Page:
For most of you, it has been a long time since you thought much about criminal law. Do you remember the hypothetical about the murder victim who perished on a desert hike and it was difficult to pinpoint the criminal(s) because one person had poisoned the water in the victim’s canteen, one had replaced the water with sand, and another had drilled a hole in the bottom of the canteen? Is it possible that you have forgotten the doctrines of legal and factual impossibility? Get ready for some law school nostalgia, as we discuss an interesting recent criminal case with rulings on legal impossibility and Due Process/vagueness involving the scope of FDA authority.
We never pass up an opportunity to blog about a criminal case. Criminal cases bring us back to our old prosecutor days. They are also inherently juicier cases. That’s why there are heaps of tv shows and movies about criminal matters, and very few focusing on answering interrogatories. The district court in United States v. Conigliaro, 2019 U.S. Dist. LEXIS 96453 (D. Mass. June 7, 2019), sets up the background nicely: “Once a promising niche drug business, the now defunct New England Compounding Center (NECC) willfully deviated from pharmaceutical industry safety standards in a mad pursuit of profits. Scores died and hundreds were injured when three contaminated batches of injectable methylprednisolone acetate (MPA) triggered a national outbreak of fungal meningitis.” The defendants in this case were employees of NECC who had been convicted of conspiring to defraud the United States in violation of 18 U.S.C. section 371. (We do not know whether the lead defendant was in any way related to the great and tragic Tony C of the Red Sox.)
What exactly was the alleged fraud? The government’s theory was that NECC falsely held itself out as a small-time compounder that was more like a retail pharmacy than a full-scale manufacturer, thereby eluding FDA regulation. The defendants argued that it was legally impossible for the FDA to be defrauded in the manner alleged, because the FDA did not have jurisdiction over compounding pharmacies at the time of the relevant events. That defense of legal impossibility, so goes the argument, saves the day for the defendants even if the defendants uttered false statements in the mistaken belief that the FDA had authority it actually lacked.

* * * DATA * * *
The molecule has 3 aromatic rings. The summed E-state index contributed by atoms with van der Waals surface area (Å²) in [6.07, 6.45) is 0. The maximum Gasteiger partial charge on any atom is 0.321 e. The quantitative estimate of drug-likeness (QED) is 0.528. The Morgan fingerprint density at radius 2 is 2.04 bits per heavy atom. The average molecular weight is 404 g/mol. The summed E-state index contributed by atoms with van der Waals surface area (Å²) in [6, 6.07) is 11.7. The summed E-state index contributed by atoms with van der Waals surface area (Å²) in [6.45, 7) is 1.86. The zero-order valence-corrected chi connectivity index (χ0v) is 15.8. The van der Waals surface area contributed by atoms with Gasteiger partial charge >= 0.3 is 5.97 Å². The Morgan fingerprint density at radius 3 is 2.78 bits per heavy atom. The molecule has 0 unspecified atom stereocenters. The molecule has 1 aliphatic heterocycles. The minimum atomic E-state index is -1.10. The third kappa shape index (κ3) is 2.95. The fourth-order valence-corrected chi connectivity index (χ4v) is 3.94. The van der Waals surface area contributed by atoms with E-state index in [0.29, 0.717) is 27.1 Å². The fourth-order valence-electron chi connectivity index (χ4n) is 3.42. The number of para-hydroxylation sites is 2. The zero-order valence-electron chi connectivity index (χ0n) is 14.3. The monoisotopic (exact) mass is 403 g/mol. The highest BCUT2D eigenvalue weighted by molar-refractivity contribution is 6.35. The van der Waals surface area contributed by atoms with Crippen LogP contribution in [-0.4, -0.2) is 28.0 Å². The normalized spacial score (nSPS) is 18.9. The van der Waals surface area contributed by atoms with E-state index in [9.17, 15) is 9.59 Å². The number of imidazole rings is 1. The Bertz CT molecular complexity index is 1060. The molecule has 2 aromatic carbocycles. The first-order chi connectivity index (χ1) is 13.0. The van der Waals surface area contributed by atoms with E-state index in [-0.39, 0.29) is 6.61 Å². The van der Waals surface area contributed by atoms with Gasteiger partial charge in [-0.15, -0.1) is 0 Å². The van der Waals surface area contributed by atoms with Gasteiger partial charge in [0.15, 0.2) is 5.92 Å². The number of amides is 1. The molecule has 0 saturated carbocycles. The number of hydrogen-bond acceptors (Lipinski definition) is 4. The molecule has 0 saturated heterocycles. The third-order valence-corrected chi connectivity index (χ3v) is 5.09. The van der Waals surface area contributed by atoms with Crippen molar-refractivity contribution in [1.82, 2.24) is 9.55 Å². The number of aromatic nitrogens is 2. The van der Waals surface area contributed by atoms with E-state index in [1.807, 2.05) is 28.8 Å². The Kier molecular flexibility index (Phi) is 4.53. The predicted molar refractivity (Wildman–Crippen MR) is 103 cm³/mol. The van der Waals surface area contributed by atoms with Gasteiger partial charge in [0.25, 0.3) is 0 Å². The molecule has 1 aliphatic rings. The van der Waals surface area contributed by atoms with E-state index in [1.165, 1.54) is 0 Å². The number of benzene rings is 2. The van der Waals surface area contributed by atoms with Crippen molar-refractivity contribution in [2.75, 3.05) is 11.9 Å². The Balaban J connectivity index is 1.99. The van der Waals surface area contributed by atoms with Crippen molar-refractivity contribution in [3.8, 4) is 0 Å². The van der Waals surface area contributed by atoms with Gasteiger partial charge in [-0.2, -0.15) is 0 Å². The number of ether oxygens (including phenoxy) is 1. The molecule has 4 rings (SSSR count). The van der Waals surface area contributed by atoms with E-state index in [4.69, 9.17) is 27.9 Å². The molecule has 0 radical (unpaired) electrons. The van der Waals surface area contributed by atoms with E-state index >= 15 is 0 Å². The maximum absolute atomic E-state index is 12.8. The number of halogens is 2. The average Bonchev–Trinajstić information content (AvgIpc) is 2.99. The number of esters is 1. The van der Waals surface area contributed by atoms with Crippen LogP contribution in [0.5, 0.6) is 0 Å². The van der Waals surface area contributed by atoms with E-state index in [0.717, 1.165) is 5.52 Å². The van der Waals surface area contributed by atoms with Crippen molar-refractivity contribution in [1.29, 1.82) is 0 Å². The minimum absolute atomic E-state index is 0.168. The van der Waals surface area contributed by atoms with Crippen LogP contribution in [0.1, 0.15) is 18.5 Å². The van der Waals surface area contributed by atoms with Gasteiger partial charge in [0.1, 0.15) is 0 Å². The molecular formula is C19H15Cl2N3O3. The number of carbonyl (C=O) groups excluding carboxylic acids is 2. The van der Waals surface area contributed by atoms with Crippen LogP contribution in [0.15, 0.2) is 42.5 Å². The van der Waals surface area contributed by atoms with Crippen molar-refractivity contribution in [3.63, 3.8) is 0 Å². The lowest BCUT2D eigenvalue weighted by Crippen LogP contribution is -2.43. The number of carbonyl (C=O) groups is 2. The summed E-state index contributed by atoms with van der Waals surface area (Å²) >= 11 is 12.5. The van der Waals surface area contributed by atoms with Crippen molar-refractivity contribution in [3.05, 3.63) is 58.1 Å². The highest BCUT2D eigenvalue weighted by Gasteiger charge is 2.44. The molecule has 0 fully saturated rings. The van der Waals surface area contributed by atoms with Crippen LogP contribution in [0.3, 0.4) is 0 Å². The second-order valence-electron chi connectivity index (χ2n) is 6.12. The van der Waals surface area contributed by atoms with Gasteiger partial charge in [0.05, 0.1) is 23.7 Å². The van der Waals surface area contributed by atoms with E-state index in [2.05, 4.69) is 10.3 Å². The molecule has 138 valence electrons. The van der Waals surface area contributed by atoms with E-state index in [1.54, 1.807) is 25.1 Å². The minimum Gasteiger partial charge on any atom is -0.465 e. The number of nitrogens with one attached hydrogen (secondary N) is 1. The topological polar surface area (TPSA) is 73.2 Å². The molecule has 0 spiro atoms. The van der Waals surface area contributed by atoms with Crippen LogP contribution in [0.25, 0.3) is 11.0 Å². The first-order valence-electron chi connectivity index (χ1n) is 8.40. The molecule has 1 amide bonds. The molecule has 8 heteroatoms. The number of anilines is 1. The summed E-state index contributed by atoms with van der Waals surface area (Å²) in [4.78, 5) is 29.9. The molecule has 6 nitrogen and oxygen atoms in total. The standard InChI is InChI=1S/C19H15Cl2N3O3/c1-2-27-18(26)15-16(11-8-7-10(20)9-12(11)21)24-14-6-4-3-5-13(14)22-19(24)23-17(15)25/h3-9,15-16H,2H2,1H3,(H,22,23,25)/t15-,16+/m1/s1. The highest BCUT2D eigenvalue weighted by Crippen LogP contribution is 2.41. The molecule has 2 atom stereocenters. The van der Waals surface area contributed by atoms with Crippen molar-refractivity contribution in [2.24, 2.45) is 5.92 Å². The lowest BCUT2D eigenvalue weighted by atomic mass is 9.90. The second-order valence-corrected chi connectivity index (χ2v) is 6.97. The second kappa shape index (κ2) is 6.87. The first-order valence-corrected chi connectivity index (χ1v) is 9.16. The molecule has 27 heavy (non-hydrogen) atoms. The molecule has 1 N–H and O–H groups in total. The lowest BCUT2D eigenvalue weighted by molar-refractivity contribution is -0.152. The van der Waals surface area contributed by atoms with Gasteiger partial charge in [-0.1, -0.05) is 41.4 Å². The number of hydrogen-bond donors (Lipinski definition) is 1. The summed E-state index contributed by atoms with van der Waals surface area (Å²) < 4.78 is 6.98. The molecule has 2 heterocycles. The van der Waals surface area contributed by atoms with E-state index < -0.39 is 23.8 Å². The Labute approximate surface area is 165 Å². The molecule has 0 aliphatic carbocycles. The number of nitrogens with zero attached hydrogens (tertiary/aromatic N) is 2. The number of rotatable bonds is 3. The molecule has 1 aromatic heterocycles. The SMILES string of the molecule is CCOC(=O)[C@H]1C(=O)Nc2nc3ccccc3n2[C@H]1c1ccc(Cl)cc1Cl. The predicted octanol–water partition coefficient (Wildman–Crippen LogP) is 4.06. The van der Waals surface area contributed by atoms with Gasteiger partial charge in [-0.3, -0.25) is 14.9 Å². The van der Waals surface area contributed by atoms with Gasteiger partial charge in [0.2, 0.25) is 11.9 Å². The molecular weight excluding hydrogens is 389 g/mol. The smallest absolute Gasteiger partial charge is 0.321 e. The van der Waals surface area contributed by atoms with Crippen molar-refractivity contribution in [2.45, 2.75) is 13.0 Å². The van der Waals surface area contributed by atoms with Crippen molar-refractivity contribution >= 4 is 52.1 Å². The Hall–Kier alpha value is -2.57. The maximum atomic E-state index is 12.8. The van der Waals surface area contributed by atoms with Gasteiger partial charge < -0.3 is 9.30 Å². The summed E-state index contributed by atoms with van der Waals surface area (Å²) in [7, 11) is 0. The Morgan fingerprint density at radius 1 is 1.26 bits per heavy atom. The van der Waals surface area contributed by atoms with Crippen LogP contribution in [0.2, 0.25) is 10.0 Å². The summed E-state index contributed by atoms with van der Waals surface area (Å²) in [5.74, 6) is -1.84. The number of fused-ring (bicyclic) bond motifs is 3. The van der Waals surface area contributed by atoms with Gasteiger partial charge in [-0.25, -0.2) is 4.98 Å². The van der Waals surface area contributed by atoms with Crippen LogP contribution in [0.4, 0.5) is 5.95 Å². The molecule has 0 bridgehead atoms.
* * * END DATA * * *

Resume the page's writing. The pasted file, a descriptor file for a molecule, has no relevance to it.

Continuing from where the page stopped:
At this point, the Conigliaro court offered a mini-treatise on the legal defense of impossibility, breaking the concept down into factual and legal impossibility. The Conigliaro court is even more fond of strange hypotheticals than your criminal law professor was. Typical examples of factual impossibility include trying to pick an empty pocket or pulling the trigger of an unloaded gun. Factual impossibility is not a good defense against charges of inchoate crimes such as attempt or conspiracy. We once prosecuted a case in which actual Sherpas (that was their name) were caught bringing suitcases of heroin into LAX. Their defense? They thought they were smuggling counterfeit money. That was a clever ploy, because the sentence for distributing counterfeit money was much less severe than distributing narcotics. By the way, it didn’t work.